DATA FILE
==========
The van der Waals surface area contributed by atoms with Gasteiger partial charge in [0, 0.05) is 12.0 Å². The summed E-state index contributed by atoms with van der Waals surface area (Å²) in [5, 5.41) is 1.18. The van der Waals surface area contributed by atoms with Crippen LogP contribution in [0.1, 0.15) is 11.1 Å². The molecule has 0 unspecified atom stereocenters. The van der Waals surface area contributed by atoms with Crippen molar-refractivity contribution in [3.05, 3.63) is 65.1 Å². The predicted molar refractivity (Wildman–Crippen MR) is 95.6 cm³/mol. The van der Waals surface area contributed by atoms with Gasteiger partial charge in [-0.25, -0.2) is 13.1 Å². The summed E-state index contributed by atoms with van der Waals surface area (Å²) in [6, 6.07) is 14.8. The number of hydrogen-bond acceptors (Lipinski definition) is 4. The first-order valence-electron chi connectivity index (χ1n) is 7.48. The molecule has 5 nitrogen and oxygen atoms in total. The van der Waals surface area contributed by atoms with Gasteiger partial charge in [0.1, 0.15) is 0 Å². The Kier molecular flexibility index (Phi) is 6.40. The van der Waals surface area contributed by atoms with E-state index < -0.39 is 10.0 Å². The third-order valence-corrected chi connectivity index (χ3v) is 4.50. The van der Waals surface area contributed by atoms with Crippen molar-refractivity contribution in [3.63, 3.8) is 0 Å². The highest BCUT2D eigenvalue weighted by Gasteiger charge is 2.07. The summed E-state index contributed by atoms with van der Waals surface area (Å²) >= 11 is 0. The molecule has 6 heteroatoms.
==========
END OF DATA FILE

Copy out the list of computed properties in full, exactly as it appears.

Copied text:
The van der Waals surface area contributed by atoms with Gasteiger partial charge in [0, 0.05) is 12.0 Å². The summed E-state index contributed by atoms with van der Waals surface area (Å²) in [5, 5.41) is 1.18. The van der Waals surface area contributed by atoms with Crippen LogP contribution in [0.1, 0.15) is 11.1 Å². The molecule has 0 unspecified atom stereocenters. The van der Waals surface area contributed by atoms with Crippen molar-refractivity contribution in [3.05, 3.63) is 65.1 Å². The predicted molar refractivity (Wildman–Crippen MR) is 95.6 cm³/mol. The van der Waals surface area contributed by atoms with Gasteiger partial charge in [-0.25, -0.2) is 13.1 Å². The summed E-state index contributed by atoms with van der Waals surface area (Å²) in [6, 6.07) is 14.8. The number of hydrogen-bond acceptors (Lipinski definition) is 4. The first-order valence-electron chi connectivity index (χ1n) is 7.48. The molecule has 5 nitrogen and oxygen atoms in total. The van der Waals surface area contributed by atoms with Gasteiger partial charge in [0.1, 0.15) is 0 Å². The Kier molecular flexibility index (Phi) is 6.40. The van der Waals surface area contributed by atoms with E-state index < -0.39 is 10.0 Å². The third-order valence-corrected chi connectivity index (χ3v) is 4.50. The van der Waals surface area contributed by atoms with Crippen molar-refractivity contribution in [3.63, 3.8) is 0 Å². The highest BCUT2D eigenvalue weighted by Gasteiger charge is 2.07. The summed E-state index contributed by atoms with van der Waals surface area (Å²) >= 11 is 0. The molecule has 6 heteroatoms.